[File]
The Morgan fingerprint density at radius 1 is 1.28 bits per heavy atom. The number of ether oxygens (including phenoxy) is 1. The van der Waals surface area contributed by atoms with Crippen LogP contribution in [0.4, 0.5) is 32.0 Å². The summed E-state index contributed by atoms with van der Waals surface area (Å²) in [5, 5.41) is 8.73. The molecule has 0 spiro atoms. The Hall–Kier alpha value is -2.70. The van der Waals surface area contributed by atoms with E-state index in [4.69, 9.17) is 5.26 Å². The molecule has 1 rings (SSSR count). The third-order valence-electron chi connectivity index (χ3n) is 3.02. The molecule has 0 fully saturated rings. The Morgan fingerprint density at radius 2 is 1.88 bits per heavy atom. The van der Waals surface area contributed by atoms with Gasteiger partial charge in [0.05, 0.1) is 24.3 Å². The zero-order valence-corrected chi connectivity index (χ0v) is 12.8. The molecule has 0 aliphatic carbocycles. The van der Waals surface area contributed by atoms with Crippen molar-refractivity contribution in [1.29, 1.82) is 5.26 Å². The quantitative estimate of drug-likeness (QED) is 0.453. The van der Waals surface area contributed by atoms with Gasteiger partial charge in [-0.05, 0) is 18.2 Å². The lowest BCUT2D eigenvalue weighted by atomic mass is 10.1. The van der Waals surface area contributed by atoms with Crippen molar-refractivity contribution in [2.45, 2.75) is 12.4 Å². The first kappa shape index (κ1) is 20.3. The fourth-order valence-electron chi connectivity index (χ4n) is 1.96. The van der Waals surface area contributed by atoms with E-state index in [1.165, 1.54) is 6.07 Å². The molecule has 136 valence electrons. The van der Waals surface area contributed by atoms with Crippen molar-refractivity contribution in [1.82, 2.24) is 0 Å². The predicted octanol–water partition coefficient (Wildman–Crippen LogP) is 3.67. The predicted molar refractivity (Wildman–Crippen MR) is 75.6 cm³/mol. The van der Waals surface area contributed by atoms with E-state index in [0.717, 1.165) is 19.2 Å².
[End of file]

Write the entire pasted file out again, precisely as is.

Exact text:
The Morgan fingerprint density at radius 1 is 1.28 bits per heavy atom. The number of ether oxygens (including phenoxy) is 1. The van der Waals surface area contributed by atoms with Crippen LogP contribution in [0.4, 0.5) is 32.0 Å². The summed E-state index contributed by atoms with van der Waals surface area (Å²) in [5, 5.41) is 8.73. The molecule has 0 spiro atoms. The Hall–Kier alpha value is -2.70. The van der Waals surface area contributed by atoms with E-state index in [4.69, 9.17) is 5.26 Å². The molecule has 1 rings (SSSR count). The third-order valence-electron chi connectivity index (χ3n) is 3.02. The molecule has 0 fully saturated rings. The Morgan fingerprint density at radius 2 is 1.88 bits per heavy atom. The van der Waals surface area contributed by atoms with Gasteiger partial charge in [0.05, 0.1) is 24.3 Å². The zero-order valence-corrected chi connectivity index (χ0v) is 12.8. The molecule has 0 aliphatic carbocycles. The van der Waals surface area contributed by atoms with Crippen molar-refractivity contribution in [1.29, 1.82) is 5.26 Å². The quantitative estimate of drug-likeness (QED) is 0.453. The van der Waals surface area contributed by atoms with Gasteiger partial charge in [-0.05, 0) is 18.2 Å². The lowest BCUT2D eigenvalue weighted by atomic mass is 10.1. The van der Waals surface area contributed by atoms with Crippen molar-refractivity contribution in [2.45, 2.75) is 12.4 Å². The first kappa shape index (κ1) is 20.3. The fourth-order valence-electron chi connectivity index (χ4n) is 1.96. The van der Waals surface area contributed by atoms with E-state index in [1.165, 1.54) is 6.07 Å². The molecule has 136 valence electrons. The van der Waals surface area contributed by atoms with Crippen molar-refractivity contribution in [1.82, 2.24) is 0 Å². The predicted octanol–water partition coefficient (Wildman–Crippen LogP) is 3.67. The predicted molar refractivity (Wildman–Crippen MR) is 75.6 cm³/mol. The van der Waals surface area contributed by atoms with E-state index in [0.717, 1.165) is 19.2 Å².